Chesterton Tribune



Porter County Commissioners explain animal control policy

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Guest Commentary

By Porter County Commissioners Jeff Good, Laura Blaney and Jim Biggs

After reading the November 28, 2018, article in the Chesterton Tribune regarding the proposed contract between Porter County and Chesterton to provide animal intake and animal control services, we, the Commissioners, felt it necessary to respond to the misleading, incorrect and unverified statements that were reported.

It is important for the public to understand that, just like police protection, it is the responsibility of each city or town to provide animal control and animal shelter services for its citizens. County government is only responsible for the areas outside of our cities and towns.

Currently, for animal shelter services, 50.3 percent of intakes at the shelter come from municipalities while they only contribute 13.6 percent of the costs. For animal control, 46.1 percent of officer dispatches are to the municipalities (excluding Portage who has their own animal control unit) and they only contribute 25.2 percent of the total costs.

In August, we provided a new contract to Chesterton and other municipalities along with a fifteen page report which explained how we arrived at the allocation amounts for each city and town. The report was given to Chesterton Tribune reporter Lily Rex at a Board of Commissioners meeting. Anyone can view or download the report at this link:

The report breaks the cost allocation method into two parts: Animal Shelter Services and Animal Control Services. The methods were data driven, based on the number of animal intakes, animal control dispatches and actual costs for both.

For the Animal Shelter portion of the allocation, we ask municipalities to share in $101,818 (30 percent) of the Shelter’s total $339,393 in variable expenses. Variable expenses include hourly wages, veterinary costs, food, bedding, and supplies that are directly driven by the number of animals that come into the Shelter. The County did NOT ask the municipalities to contribute a penny to the additional $360,910 in fixed costs of the Shelter’s operations.

Each municipality was allocated a portion of the $101,818 based on the number of intakes that came from each. Intakes include owner surrenders, seizures, animal bite quarantines, public drop-off of strays, and strays collected by Animal Control.

For the Animal Control portion of the allocation, we ask that the municipalities share in $59,223 of the total Animal Control budget of $233,363. The total budget only includes salaries, taxes and benefits of three full-time Animal Control Officers and a portion of the Shelter Director. It does NOT include the costs of the purchase and maintenance of three animal control vehicles. The $59,223 is the salary, taxes and benefits on one Animal Control Officer position that we determined could be eliminated if the County did NOT provide Animal Control services to the municipalities.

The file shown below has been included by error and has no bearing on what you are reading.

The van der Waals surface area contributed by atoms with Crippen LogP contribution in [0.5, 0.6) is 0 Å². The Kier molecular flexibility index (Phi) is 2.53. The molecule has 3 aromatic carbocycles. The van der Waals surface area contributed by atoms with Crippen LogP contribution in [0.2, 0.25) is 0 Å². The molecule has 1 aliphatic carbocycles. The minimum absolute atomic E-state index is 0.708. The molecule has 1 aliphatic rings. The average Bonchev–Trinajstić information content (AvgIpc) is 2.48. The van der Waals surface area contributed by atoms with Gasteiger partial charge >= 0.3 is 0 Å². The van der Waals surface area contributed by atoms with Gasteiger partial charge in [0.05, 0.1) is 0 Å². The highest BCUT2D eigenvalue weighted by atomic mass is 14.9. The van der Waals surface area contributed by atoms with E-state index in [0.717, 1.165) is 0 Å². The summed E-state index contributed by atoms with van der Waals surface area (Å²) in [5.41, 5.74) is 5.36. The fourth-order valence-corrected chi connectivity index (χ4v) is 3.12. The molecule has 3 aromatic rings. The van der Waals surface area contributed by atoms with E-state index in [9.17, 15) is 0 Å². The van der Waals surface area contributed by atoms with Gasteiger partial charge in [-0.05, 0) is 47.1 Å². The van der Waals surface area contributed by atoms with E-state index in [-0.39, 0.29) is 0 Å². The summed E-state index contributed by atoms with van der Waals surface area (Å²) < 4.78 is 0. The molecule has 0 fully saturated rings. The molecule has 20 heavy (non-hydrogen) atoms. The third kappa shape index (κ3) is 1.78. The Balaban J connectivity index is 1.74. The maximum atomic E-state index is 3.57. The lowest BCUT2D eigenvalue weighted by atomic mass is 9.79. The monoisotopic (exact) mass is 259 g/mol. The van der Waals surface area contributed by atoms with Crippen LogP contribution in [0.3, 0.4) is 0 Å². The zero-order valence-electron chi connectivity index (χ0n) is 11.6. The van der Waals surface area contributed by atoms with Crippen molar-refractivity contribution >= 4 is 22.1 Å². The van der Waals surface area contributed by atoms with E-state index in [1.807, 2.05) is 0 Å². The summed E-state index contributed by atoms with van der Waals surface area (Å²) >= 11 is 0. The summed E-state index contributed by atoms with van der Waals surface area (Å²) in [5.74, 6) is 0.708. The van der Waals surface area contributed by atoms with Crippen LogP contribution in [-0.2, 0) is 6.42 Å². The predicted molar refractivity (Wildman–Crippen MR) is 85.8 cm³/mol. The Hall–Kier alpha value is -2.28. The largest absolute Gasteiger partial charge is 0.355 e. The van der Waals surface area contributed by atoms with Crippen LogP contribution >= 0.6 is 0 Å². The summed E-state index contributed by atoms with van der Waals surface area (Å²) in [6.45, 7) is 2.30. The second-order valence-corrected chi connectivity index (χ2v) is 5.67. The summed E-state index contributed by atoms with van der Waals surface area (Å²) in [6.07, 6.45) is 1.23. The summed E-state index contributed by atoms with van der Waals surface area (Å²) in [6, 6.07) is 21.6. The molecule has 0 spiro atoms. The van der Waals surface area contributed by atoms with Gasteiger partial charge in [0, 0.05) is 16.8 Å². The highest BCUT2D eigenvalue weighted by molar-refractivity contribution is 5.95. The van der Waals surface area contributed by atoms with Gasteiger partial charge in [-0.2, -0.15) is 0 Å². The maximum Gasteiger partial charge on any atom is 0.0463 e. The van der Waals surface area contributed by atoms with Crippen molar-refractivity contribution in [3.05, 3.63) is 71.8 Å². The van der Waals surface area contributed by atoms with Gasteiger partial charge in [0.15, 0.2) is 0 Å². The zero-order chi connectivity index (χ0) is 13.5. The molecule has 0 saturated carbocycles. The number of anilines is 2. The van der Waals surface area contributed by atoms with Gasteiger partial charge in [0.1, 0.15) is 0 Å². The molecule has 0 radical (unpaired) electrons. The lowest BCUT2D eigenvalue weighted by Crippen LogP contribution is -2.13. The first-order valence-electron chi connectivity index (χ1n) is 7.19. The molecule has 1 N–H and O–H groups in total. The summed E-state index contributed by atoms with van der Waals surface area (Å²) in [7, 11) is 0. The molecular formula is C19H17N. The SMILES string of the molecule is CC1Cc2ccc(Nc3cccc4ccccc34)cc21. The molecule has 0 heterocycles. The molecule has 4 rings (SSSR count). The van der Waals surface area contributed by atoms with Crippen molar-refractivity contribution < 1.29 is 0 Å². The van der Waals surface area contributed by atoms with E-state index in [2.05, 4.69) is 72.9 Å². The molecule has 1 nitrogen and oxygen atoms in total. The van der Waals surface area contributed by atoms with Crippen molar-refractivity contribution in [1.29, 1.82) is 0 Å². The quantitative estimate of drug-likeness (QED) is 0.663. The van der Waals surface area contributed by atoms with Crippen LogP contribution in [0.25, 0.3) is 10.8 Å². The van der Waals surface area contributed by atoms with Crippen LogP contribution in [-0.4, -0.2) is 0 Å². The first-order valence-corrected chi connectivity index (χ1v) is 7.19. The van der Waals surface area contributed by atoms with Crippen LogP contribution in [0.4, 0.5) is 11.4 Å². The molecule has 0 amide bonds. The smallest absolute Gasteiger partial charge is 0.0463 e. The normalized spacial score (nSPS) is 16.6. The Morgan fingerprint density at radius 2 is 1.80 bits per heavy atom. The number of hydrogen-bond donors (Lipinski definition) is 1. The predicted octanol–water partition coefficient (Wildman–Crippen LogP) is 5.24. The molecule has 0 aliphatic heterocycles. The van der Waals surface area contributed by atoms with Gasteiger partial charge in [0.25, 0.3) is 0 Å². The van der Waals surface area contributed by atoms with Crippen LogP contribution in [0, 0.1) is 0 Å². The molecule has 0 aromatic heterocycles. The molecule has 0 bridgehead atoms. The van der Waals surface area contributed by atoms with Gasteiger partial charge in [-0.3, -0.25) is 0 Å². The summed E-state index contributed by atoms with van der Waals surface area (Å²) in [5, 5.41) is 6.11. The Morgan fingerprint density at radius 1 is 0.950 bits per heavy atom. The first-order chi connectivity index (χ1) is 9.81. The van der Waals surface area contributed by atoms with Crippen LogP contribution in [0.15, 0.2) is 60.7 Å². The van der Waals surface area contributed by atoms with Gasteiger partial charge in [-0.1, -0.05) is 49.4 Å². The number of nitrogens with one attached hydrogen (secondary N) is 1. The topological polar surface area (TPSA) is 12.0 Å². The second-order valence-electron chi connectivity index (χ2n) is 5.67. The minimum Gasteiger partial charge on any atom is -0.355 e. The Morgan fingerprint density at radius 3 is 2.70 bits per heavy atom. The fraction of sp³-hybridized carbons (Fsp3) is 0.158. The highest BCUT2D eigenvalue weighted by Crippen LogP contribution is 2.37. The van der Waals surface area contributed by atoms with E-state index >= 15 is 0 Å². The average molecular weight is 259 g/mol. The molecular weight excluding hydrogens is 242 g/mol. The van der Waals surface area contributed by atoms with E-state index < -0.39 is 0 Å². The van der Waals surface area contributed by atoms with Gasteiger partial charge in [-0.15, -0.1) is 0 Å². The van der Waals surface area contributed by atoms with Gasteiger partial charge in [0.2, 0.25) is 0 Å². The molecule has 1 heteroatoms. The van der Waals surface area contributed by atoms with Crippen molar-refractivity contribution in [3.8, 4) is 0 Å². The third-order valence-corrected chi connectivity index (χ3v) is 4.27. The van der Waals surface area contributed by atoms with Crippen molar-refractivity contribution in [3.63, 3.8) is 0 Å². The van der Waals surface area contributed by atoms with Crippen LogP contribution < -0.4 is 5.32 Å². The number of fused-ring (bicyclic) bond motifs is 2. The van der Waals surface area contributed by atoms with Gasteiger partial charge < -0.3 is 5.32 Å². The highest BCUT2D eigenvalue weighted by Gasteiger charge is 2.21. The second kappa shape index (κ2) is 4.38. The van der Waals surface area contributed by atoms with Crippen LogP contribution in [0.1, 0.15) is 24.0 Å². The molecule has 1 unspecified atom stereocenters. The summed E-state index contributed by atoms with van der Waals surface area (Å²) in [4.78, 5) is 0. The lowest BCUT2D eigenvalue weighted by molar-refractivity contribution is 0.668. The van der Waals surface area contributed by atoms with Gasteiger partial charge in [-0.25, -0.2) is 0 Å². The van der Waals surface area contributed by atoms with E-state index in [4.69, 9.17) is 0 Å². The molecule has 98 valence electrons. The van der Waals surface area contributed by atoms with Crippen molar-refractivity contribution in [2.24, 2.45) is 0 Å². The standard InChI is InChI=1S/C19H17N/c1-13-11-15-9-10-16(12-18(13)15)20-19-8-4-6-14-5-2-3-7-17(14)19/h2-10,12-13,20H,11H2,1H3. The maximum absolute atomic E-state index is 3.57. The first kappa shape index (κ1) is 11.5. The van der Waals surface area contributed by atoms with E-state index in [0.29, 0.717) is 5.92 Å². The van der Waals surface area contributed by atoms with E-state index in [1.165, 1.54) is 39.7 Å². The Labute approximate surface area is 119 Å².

Each municipality was allocated a portion of the $59,223 based on the number of Animal Control dispatches to each. Animal Control dispatches are when an officer is dispatched by the E911 Center or requested by a municipal police department. The data used does not reflect the 948 phone calls received by Animal Control that did not result in the dispatch of an officer.

The new data driven cost allocation methodology is an extremely fair way to determine municipal contract fees. By using this method, the new annual contract fee for the Town of Chesterton is $27,347, a decrease of $3,773 annually, for a total savings of $11,319 over the three year contract period.

The $27,347 that Chesterton is being asked to contribute is only 2.9 percent of our total annual $935,659 budget for both animal shelter and animal control services. In comparison, the County pays $777,119, or 83 percent of the total annual budget.

Additionally, we now have a new state of the art shelter that our citizens can be proud of. By combining a $1 million private contribution with $2.25 million in hospital interest proceeds, this achievement was made without using taxpayer funds or contributions from municipalities.

The Commissioners believe that working together with our cities and towns in a collaborative effort to provide animal control and animal shelter services better serves our citizens in a more cost effective manner.



Posted 12/5/2018




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